Spying, notes, and what 24 hours?

mike salovesh (T20MXS1@MVS.CSO.NIU.EDU)
Fri, 27 Jan 1995 17:07:00 CST

Whew. I'm overwhelmed at the volume of replies, to me personally as
well as to ANTHRO-L. So my promise to shut up for 24 hours goes by
the board . . . This is the only way to answer so many of you.

Operation (not "Project"--my error) Phoenix was a step in the
development of counterinsurgency theory in the US defense establish-
ment. They were taking off from prior experience of, e.g., the
British in Malaya. Assassinating potential leaders became a central
part of the conventional understanding of "low-intensity warfare".
That part of counterinsurgency theory was deliberately taught, by
the CIA, to "security" forces throughout Latin America. It became
the basis of how the military operated in El Salvador and how the
contras operated in Nicaragua. It still is the way things are done
in Guatemala. Even without CIA lessons being directly involved
(but there are Argentinian "experts" on the scene), it's also the
way things are done in Chiapas, to my certain knowledge, and in
other parts of Mexico by reliable report.

(To Carter Pate: No, I don't have references handy on Operation
Phoenix. It seems to me that the story originally broke in a source
similar to THE PROGRESSIVE magazine, and had followups in The Nation
and the NY Review of Books, at least, but I don't have references
handy at the moment. Maybe somebody else on the list can provide.)

As to the involvement of the Peace Corps with the Department of Dirty
Tricks (aka CIA), to begin with you have to know that there never was
or is a single Peace Corps. Each in-country station is another
Peace Corps. For example, back in 1980 I was offered the chance to
direct a Peace Corps training center in Tegucigalpa, Honduras, and I
talked to the PC-Honduras team on-site. Every single Peace Corps
employee from the US that I talked to in Honduras failed my local
cultural awareness test. I asked each one "Who was Lempira?" They
all answered "That's not a who, it's a what. Lempiras is what they
call the local money." True, but unaware: the monetary unit is
named after the last major Indian leader of resistance to the
original Spanish conquest. And that was only the beginning of their
ignorance of the country they were working in. I concluded that the
assignment was not for me. (I did collect enough information on
costs and ways and means that NIU's bid to run the training center
was successful. And I'm sorry I did even that.)

What got me, on the ground in Honduras in 1980 with Jimmy Carter
still the President, is that there were an awful lot of ex-Nicaraguan
military wandering around in company with an awful lot of clearly
US military types. I got the feeling that PC-Honduras was part of
some kind of big covert operation, thought I didn't know what it
was. Of course, what it was was the first steps toward the Contra
war in Nicaragua. (Just to cite one of many lines of evidence that
made me think something was coming in Nica: the large numbers of
luxury cars--Mercedes and such--driving around Tegucigalpa with
expired Nicaraguan license plates.) Eventually, Honduras became
the largest aircraft carrier in the US Navy--US airbases were built
all over the place. And, of course, it was the home base of the
Contras and stacks of US military advisors.

The situation stank as early as 1980. I decided I wouldn't--and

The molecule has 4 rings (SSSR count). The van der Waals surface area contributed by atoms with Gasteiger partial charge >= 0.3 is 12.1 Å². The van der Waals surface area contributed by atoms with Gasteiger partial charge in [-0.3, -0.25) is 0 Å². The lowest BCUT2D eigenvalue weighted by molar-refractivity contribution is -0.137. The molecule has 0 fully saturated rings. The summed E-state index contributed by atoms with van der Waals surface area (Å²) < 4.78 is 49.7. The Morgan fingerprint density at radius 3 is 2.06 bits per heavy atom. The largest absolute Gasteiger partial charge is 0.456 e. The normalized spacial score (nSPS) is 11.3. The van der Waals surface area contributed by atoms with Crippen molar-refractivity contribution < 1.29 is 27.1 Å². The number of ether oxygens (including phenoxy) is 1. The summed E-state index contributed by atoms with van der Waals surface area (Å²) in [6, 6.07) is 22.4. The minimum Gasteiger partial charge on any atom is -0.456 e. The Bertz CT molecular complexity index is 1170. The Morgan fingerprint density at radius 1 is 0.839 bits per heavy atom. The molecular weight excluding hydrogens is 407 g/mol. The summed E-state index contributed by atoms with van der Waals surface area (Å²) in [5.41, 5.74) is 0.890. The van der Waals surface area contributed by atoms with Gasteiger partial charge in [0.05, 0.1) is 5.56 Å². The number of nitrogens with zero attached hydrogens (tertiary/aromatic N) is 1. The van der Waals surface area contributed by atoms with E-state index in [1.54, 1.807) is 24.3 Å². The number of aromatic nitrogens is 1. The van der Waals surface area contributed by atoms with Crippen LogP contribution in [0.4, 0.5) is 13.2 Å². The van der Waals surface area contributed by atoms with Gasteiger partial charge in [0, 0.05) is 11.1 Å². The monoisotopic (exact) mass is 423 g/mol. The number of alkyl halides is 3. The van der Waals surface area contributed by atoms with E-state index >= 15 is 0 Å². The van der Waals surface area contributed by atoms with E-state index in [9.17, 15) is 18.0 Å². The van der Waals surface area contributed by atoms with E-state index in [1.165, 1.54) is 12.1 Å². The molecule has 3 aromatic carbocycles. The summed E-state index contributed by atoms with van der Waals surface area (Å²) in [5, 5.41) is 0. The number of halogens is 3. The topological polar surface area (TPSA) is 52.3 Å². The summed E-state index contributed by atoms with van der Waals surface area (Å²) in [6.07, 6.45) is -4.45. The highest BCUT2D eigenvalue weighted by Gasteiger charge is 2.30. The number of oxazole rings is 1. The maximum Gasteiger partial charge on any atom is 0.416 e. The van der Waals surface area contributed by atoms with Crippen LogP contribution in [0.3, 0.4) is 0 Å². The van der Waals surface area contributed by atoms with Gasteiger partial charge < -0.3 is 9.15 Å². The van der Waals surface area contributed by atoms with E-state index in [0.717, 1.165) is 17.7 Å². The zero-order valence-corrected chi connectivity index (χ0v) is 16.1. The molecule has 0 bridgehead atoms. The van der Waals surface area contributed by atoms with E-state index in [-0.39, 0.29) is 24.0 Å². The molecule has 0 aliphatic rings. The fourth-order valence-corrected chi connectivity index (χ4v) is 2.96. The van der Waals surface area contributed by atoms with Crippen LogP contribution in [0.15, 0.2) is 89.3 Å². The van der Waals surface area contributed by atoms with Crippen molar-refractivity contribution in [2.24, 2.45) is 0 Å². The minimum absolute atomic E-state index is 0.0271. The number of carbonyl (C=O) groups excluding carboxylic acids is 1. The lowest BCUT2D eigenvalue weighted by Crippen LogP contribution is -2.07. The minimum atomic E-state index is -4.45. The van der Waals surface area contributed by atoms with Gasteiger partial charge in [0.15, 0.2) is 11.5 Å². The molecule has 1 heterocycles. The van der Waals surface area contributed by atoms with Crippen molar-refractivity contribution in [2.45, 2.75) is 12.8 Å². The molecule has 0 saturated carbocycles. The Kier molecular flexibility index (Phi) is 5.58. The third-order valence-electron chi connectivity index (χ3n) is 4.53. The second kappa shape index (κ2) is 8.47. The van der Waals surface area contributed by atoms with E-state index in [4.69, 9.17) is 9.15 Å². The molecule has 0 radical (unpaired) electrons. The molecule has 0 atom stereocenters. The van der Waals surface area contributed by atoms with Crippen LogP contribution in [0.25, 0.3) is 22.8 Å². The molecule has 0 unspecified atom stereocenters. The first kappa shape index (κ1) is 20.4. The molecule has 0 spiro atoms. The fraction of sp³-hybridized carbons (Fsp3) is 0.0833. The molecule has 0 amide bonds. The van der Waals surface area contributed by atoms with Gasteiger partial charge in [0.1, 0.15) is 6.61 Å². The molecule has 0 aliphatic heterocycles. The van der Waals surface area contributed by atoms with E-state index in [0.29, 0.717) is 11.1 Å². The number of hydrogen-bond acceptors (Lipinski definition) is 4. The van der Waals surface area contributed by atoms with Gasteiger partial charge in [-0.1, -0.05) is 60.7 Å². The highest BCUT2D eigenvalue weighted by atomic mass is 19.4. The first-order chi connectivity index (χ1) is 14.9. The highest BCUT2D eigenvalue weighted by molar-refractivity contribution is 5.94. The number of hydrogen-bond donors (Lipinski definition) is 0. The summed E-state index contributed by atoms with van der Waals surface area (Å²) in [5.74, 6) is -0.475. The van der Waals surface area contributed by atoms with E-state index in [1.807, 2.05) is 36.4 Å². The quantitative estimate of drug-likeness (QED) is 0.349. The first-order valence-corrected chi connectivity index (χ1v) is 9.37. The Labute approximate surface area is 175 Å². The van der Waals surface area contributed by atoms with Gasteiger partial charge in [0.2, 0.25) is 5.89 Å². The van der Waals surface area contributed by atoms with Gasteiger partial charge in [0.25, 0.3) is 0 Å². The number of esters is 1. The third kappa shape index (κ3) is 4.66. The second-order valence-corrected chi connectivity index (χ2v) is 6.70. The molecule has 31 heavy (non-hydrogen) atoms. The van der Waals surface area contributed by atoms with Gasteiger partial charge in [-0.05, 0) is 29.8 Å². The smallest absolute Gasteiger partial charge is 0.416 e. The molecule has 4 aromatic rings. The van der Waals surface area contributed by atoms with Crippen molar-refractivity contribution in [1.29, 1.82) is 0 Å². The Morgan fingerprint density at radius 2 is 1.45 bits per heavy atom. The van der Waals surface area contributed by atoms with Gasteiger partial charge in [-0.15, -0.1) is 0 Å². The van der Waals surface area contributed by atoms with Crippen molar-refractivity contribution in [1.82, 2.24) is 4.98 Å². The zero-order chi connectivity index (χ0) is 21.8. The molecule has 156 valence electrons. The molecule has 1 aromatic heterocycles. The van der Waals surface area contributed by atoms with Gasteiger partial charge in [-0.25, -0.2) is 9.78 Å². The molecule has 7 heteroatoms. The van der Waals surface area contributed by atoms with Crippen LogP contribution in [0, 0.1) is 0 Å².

couldn't--touch it with a TWENTY-foot pole. And that's what I
learned in the school of the 1960's.

At the same time, Peace Corps-Costa Rica seemed to me to be a very
straight operation engaged in activities that really were a help to
the peoples of Central America. (PC-CR reached way beyond the
borders of Costa Rica at the time.) In fact, and as an example,
PC-CR people I talked to even knew who Lempira was.

OK, folks, what we should have learned from all this is that you
have to be paranoid about whose auspices you work under and just what
they want to do with your participation. As for field notes: well,
I know it may not satisfy some believers in the openness of science
and all that, but I regard my field notes as sacred secrets I will
not share with ANYBODY. Not only that, I even go so far as to use
code names for informants who give me sensitive information--and I
regard practically any information as potentially sensitive. I do
not, will not, and can not accept any research support that requires
turning over my notes to anybody. And I still keep the most
sensitive stuff out of my notes entirely.

What do I mean by "sensitive stuff"? First off, what people tell me
they regard as secret and sacred. Even more important, those things
I learn that could harm the people I learn them from if they got out.
I'm not talking comparative disadvantage or declining prestige here:
where I work, the kinds of information I gather could lead directly
to the assassination of the people who give it to me. I know it
because I know who has been killed for what kinds of reasons, and I
don't ever want those reasons to include the fact that I blabbed
where I shouldn't have. (Example, again: two people I interviewed
in Guatemala in July were killed in September, one by a death squad,
the other by a Guatemala City cop. One person I talked with in
Chiapas in August was assassinated by "white guards" last month.)
Luckily for my sleep, I know none of these folks were killed because
of anything I did. But if I were loose with people's confidences
it could happen to them.)

Hey--professional ethics is not just a vocal exercise. It's about
not killing people; it's about not dirtying up the scene so later
anthropologists will never be able to go there; it's about not
screwing up your students' lives or short-changing anybody. It's
about considering all the implications of what we do. And Boas was
right: spying under the cover of anthropology is just plain wrong.

-- mike salovesh <salovesh@niu.edu>